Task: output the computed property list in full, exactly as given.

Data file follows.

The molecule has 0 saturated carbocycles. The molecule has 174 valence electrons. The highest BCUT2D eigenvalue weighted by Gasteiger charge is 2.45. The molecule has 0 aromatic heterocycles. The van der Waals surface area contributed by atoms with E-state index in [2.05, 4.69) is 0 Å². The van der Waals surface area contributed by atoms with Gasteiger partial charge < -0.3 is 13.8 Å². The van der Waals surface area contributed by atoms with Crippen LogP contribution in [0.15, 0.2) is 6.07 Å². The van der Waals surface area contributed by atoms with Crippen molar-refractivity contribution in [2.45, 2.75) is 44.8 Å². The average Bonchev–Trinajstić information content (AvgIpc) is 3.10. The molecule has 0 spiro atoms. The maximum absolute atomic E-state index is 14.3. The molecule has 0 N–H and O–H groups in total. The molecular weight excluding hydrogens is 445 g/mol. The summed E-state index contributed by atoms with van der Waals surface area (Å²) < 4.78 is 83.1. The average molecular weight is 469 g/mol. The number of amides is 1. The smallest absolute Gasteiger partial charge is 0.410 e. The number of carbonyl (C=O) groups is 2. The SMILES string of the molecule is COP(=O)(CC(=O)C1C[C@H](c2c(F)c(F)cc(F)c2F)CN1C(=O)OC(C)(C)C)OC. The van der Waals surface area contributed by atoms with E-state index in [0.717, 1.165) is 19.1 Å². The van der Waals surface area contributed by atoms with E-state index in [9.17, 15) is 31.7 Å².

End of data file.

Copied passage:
The molecule has 0 saturated carbocycles. The molecule has 174 valence electrons. The highest BCUT2D eigenvalue weighted by Gasteiger charge is 2.45. The molecule has 0 aromatic heterocycles. The van der Waals surface area contributed by atoms with E-state index in [2.05, 4.69) is 0 Å². The van der Waals surface area contributed by atoms with Gasteiger partial charge < -0.3 is 13.8 Å². The van der Waals surface area contributed by atoms with Crippen LogP contribution in [0.15, 0.2) is 6.07 Å². The van der Waals surface area contributed by atoms with Crippen molar-refractivity contribution in [2.45, 2.75) is 44.8 Å². The average Bonchev–Trinajstić information content (AvgIpc) is 3.10. The molecule has 0 spiro atoms. The maximum absolute atomic E-state index is 14.3. The molecule has 0 N–H and O–H groups in total. The molecular weight excluding hydrogens is 445 g/mol. The summed E-state index contributed by atoms with van der Waals surface area (Å²) < 4.78 is 83.1. The average molecular weight is 469 g/mol. The number of amides is 1. The smallest absolute Gasteiger partial charge is 0.410 e. The number of carbonyl (C=O) groups is 2. The SMILES string of the molecule is COP(=O)(CC(=O)C1C[C@H](c2c(F)c(F)cc(F)c2F)CN1C(=O)OC(C)(C)C)OC. The van der Waals surface area contributed by atoms with E-state index in [0.717, 1.165) is 19.1 Å². The van der Waals surface area contributed by atoms with E-state index in [9.17, 15) is 31.7 Å².